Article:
See ya later alligator


photo by Alex Grace

Alex Grace, Staff Reporter

Known for their beady yellow eyes, long rigid tails and knife-like teeth, alligators can be found from the panhandle to the Everglades and even in Oviedo’s residential areas. Since their numbers have grown tremendously in recent years, interested trappers can get an alligator permit from the Florida Fish and Wildlife Commission. That is what Richard Robertson did after getting hooked on trapping alligators when he successfully caught his first gator a few years ago.

Robertson is a superintendent for an underground infrastructure company, but has pursued his hobby of alligator trapping. Now the local alligator trapper, Robertson has helped people remove alligators that have become a nuisance in residential communities.

On September 22, Robertson received a call from a worried family. A troubled alligator had bitten a Winter Park dog. After trapping the alligator, it was a confirmed 11 feet 1 inch.

IMG_1439When catching an alligator, there are a few different ways to approach it. If the alligator is visible then the trapper takes an industrial fishing rod, snatches its hide, and continues to reel it into the bank. If not, bait is secured to a rope that is attached to the bank, and once the alligator swallows the bait that has a hook in it, the alligator is then pulled to shore. However that latter method is not to be attempted without a permit or experience.

People without permits who need to call in a nuisance alligator should to call the Florida Wildlife Conservation hotline where a series of questions regarding alligator experience will be prompted and it can be determined whether or not a trapper is needed at that area. If so, a trapper will come at no charge to the person who called in the alligator.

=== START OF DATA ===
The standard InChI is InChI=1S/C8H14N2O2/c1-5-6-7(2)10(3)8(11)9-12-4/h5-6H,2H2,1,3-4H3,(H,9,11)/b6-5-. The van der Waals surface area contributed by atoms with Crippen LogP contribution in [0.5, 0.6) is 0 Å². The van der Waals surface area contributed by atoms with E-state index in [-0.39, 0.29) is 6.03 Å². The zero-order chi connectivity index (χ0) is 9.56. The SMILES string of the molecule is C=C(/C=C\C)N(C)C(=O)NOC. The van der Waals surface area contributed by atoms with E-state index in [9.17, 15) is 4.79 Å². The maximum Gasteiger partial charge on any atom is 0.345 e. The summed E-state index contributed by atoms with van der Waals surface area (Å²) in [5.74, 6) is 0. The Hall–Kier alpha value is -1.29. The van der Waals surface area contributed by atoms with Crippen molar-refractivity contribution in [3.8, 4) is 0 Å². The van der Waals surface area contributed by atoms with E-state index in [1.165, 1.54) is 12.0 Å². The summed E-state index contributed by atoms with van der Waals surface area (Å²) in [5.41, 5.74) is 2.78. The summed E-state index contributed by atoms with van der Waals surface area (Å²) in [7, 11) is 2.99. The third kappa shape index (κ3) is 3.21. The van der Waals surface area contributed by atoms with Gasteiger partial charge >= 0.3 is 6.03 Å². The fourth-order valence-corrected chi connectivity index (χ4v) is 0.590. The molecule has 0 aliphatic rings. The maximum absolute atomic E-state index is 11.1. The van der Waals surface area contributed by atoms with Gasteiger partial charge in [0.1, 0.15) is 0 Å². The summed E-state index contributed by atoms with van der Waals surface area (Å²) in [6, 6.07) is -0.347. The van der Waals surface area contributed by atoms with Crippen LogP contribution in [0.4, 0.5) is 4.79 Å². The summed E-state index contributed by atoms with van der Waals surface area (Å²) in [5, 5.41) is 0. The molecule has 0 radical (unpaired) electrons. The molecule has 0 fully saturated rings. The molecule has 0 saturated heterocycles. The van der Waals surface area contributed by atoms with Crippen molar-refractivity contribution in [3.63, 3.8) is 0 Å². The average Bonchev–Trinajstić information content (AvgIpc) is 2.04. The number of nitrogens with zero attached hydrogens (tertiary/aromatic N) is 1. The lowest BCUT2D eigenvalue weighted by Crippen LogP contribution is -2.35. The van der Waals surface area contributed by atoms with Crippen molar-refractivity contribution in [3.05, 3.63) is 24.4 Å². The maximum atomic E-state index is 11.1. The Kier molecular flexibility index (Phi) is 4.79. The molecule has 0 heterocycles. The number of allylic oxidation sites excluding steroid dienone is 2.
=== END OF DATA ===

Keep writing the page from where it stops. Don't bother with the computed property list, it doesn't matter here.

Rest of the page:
On some occasions, Robertson has a call about an E-gator “…is an emergency gator that is putting someone in danger right then and there. At that point in time we get out immediately whether it be in the middle of the night or the middle of the day,” Robertson said.

When he got a call once at 11 p.m., he knew it was urgent. Robertson was needed at an auto auction in Longwood where an alligator was found underneath a car. With the supervision of Animal Control, Robertson successfully caught the 4 and a half foot alligator. It is stories like these that Robertson can look back on.

Those who watch shows such as Gator Boys may think they capture the reality of gator catching. But Robertson cautions fans that trapping is not as entertaining as it looks and is a serious yet necessary job.

“Those reality shows are entertainment, so not all gators can be handled the way those guys are handling them on Gator Boys. If a gator is fed, it loses its fear of people,” Robertson said. “Then somebody goes to the edge of the water where the gator is at, that gator feels like it can come much closer and the person who feeds it can be in danger as well. A good way to think about that is a fed alligator is a dead alligator.”

Trapping alligators  requires professionalism, motivation, and a bit of a wild side, and Robertson, luckily enough for Oviedo, has all three.